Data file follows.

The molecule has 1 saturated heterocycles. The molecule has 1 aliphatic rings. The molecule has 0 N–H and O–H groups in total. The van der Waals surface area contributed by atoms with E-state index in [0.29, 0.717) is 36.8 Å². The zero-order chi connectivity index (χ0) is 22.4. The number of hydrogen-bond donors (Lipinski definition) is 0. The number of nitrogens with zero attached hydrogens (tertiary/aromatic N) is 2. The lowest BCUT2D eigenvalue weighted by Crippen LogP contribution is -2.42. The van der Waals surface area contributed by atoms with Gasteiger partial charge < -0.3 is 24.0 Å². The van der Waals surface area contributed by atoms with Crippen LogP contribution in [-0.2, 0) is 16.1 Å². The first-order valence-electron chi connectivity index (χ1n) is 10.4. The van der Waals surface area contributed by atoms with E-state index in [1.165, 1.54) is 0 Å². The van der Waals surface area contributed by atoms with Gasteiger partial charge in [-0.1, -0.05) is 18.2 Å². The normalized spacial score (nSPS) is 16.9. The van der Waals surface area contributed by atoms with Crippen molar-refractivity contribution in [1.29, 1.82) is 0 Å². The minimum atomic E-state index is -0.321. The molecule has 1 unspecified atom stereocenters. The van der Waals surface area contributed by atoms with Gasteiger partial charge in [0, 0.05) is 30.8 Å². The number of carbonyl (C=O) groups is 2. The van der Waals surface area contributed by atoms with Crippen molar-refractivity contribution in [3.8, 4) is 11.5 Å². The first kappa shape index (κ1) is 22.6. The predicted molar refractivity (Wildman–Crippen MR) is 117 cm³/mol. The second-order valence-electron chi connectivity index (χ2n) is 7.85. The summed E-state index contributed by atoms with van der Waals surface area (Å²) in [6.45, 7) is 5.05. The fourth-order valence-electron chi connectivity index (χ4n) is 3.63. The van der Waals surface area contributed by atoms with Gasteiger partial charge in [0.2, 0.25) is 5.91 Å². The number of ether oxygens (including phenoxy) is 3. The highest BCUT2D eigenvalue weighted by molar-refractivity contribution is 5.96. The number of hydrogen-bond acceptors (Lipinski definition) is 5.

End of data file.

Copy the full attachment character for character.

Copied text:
The molecule has 1 saturated heterocycles. The molecule has 1 aliphatic rings. The molecule has 0 N–H and O–H groups in total. The van der Waals surface area contributed by atoms with E-state index in [0.29, 0.717) is 36.8 Å². The zero-order chi connectivity index (χ0) is 22.4. The number of hydrogen-bond donors (Lipinski definition) is 0. The number of nitrogens with zero attached hydrogens (tertiary/aromatic N) is 2. The lowest BCUT2D eigenvalue weighted by Crippen LogP contribution is -2.42. The van der Waals surface area contributed by atoms with Gasteiger partial charge < -0.3 is 24.0 Å². The van der Waals surface area contributed by atoms with Crippen LogP contribution in [-0.2, 0) is 16.1 Å². The first-order valence-electron chi connectivity index (χ1n) is 10.4. The van der Waals surface area contributed by atoms with E-state index in [1.165, 1.54) is 0 Å². The van der Waals surface area contributed by atoms with Gasteiger partial charge in [-0.1, -0.05) is 18.2 Å². The normalized spacial score (nSPS) is 16.9. The van der Waals surface area contributed by atoms with Crippen molar-refractivity contribution in [1.29, 1.82) is 0 Å². The minimum atomic E-state index is -0.321. The molecule has 1 unspecified atom stereocenters. The van der Waals surface area contributed by atoms with Gasteiger partial charge in [0, 0.05) is 30.8 Å². The number of carbonyl (C=O) groups is 2. The van der Waals surface area contributed by atoms with Crippen molar-refractivity contribution in [3.8, 4) is 11.5 Å². The first kappa shape index (κ1) is 22.6. The predicted molar refractivity (Wildman–Crippen MR) is 117 cm³/mol. The second-order valence-electron chi connectivity index (χ2n) is 7.85. The summed E-state index contributed by atoms with van der Waals surface area (Å²) in [6.45, 7) is 5.05. The fourth-order valence-electron chi connectivity index (χ4n) is 3.63. The van der Waals surface area contributed by atoms with Gasteiger partial charge in [0.2, 0.25) is 5.91 Å². The number of ether oxygens (including phenoxy) is 3. The highest BCUT2D eigenvalue weighted by molar-refractivity contribution is 5.96. The number of hydrogen-bond acceptors (Lipinski definition) is 5.